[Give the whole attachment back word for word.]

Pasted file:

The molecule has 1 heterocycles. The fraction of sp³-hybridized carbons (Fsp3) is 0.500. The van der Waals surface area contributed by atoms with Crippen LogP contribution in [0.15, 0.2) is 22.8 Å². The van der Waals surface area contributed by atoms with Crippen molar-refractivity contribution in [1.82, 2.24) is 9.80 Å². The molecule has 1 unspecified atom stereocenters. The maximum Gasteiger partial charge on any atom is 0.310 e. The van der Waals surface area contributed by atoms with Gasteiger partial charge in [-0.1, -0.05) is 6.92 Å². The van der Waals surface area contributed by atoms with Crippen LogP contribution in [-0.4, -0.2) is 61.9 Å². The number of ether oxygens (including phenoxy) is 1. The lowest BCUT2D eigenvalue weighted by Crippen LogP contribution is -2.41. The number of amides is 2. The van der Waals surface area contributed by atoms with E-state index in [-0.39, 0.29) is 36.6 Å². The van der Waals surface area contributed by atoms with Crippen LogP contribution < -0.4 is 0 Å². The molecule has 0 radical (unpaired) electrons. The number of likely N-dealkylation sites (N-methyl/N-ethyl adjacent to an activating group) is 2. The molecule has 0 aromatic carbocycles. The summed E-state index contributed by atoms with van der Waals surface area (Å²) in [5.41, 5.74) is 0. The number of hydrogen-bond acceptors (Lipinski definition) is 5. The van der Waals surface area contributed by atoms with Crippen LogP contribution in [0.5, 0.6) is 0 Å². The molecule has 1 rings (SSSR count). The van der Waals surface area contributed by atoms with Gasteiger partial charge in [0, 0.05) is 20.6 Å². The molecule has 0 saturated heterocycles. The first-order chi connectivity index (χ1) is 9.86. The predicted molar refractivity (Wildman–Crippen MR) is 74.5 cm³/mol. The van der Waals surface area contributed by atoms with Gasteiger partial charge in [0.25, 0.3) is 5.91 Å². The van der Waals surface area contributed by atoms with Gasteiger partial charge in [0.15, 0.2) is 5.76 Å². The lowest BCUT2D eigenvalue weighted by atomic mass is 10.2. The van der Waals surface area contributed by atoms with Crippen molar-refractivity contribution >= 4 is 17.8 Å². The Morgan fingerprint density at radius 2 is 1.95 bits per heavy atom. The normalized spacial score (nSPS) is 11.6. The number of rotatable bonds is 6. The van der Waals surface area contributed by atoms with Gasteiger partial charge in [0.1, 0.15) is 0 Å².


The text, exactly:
The molecule has 1 heterocycles. The fraction of sp³-hybridized carbons (Fsp3) is 0.500. The van der Waals surface area contributed by atoms with Crippen LogP contribution in [0.15, 0.2) is 22.8 Å². The van der Waals surface area contributed by atoms with Crippen molar-refractivity contribution in [1.82, 2.24) is 9.80 Å². The molecule has 1 unspecified atom stereocenters. The maximum Gasteiger partial charge on any atom is 0.310 e. The van der Waals surface area contributed by atoms with Gasteiger partial charge in [-0.1, -0.05) is 6.92 Å². The van der Waals surface area contributed by atoms with Crippen LogP contribution in [-0.4, -0.2) is 61.9 Å². The number of ether oxygens (including phenoxy) is 1. The lowest BCUT2D eigenvalue weighted by Crippen LogP contribution is -2.41. The number of amides is 2. The van der Waals surface area contributed by atoms with E-state index in [-0.39, 0.29) is 36.6 Å². The van der Waals surface area contributed by atoms with Crippen LogP contribution < -0.4 is 0 Å². The molecule has 0 radical (unpaired) electrons. The number of likely N-dealkylation sites (N-methyl/N-ethyl adjacent to an activating group) is 2. The molecule has 0 aromatic carbocycles. The summed E-state index contributed by atoms with van der Waals surface area (Å²) in [5.41, 5.74) is 0. The number of hydrogen-bond acceptors (Lipinski definition) is 5. The van der Waals surface area contributed by atoms with Crippen LogP contribution in [0.5, 0.6) is 0 Å². The molecule has 1 rings (SSSR count). The van der Waals surface area contributed by atoms with Gasteiger partial charge in [0, 0.05) is 20.6 Å². The molecule has 0 saturated heterocycles. The first-order chi connectivity index (χ1) is 9.86. The predicted molar refractivity (Wildman–Crippen MR) is 74.5 cm³/mol. The van der Waals surface area contributed by atoms with Gasteiger partial charge in [0.25, 0.3) is 5.91 Å². The van der Waals surface area contributed by atoms with Gasteiger partial charge in [0.15, 0.2) is 5.76 Å². The lowest BCUT2D eigenvalue weighted by atomic mass is 10.2. The van der Waals surface area contributed by atoms with Crippen molar-refractivity contribution >= 4 is 17.8 Å². The Morgan fingerprint density at radius 2 is 1.95 bits per heavy atom. The normalized spacial score (nSPS) is 11.6. The number of rotatable bonds is 6. The van der Waals surface area contributed by atoms with Gasteiger partial charge in [0.1, 0.15) is 0 Å².